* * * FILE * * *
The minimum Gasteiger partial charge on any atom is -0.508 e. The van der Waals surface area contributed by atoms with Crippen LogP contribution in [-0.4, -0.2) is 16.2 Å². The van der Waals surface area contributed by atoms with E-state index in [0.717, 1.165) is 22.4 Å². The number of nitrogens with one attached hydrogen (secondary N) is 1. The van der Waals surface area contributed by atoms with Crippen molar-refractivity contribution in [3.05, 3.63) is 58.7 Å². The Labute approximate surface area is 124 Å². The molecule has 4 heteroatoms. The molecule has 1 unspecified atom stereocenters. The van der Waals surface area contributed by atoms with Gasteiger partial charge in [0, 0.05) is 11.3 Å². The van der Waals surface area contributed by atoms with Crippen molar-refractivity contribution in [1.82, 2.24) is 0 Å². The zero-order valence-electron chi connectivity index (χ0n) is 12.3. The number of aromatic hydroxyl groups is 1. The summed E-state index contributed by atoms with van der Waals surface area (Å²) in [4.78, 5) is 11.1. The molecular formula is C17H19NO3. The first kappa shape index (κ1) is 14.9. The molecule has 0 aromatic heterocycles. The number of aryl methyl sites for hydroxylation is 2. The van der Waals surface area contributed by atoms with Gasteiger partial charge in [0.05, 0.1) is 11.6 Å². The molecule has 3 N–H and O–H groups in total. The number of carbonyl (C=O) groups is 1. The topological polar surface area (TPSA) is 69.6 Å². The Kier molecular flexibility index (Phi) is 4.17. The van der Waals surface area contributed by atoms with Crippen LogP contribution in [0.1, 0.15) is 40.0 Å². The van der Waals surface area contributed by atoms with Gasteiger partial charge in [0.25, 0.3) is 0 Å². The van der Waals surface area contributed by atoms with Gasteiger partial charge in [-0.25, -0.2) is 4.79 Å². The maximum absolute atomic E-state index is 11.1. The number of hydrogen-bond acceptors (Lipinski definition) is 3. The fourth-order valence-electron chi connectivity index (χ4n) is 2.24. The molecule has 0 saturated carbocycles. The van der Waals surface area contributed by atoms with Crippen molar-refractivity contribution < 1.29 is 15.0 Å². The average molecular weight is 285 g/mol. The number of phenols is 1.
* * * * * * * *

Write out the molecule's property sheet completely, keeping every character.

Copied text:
The minimum Gasteiger partial charge on any atom is -0.508 e. The van der Waals surface area contributed by atoms with Crippen LogP contribution in [-0.4, -0.2) is 16.2 Å². The van der Waals surface area contributed by atoms with E-state index in [0.717, 1.165) is 22.4 Å². The number of nitrogens with one attached hydrogen (secondary N) is 1. The van der Waals surface area contributed by atoms with Crippen molar-refractivity contribution in [3.05, 3.63) is 58.7 Å². The Labute approximate surface area is 124 Å². The molecule has 4 heteroatoms. The molecule has 1 unspecified atom stereocenters. The van der Waals surface area contributed by atoms with Gasteiger partial charge in [0, 0.05) is 11.3 Å². The van der Waals surface area contributed by atoms with Crippen molar-refractivity contribution in [1.82, 2.24) is 0 Å². The zero-order valence-electron chi connectivity index (χ0n) is 12.3. The number of aromatic hydroxyl groups is 1. The summed E-state index contributed by atoms with van der Waals surface area (Å²) in [4.78, 5) is 11.1. The molecular formula is C17H19NO3. The first kappa shape index (κ1) is 14.9. The molecule has 0 aromatic heterocycles. The number of aryl methyl sites for hydroxylation is 2. The van der Waals surface area contributed by atoms with Gasteiger partial charge in [0.05, 0.1) is 11.6 Å². The molecule has 3 N–H and O–H groups in total. The number of carbonyl (C=O) groups is 1. The topological polar surface area (TPSA) is 69.6 Å². The Kier molecular flexibility index (Phi) is 4.17. The van der Waals surface area contributed by atoms with Crippen LogP contribution in [0.1, 0.15) is 40.0 Å². The van der Waals surface area contributed by atoms with Gasteiger partial charge in [0.25, 0.3) is 0 Å². The van der Waals surface area contributed by atoms with Gasteiger partial charge in [-0.25, -0.2) is 4.79 Å². The maximum absolute atomic E-state index is 11.1. The number of hydrogen-bond acceptors (Lipinski definition) is 3. The fourth-order valence-electron chi connectivity index (χ4n) is 2.24. The molecule has 0 saturated carbocycles. The van der Waals surface area contributed by atoms with Crippen molar-refractivity contribution < 1.29 is 15.0 Å². The average molecular weight is 285 g/mol. The number of phenols is 1.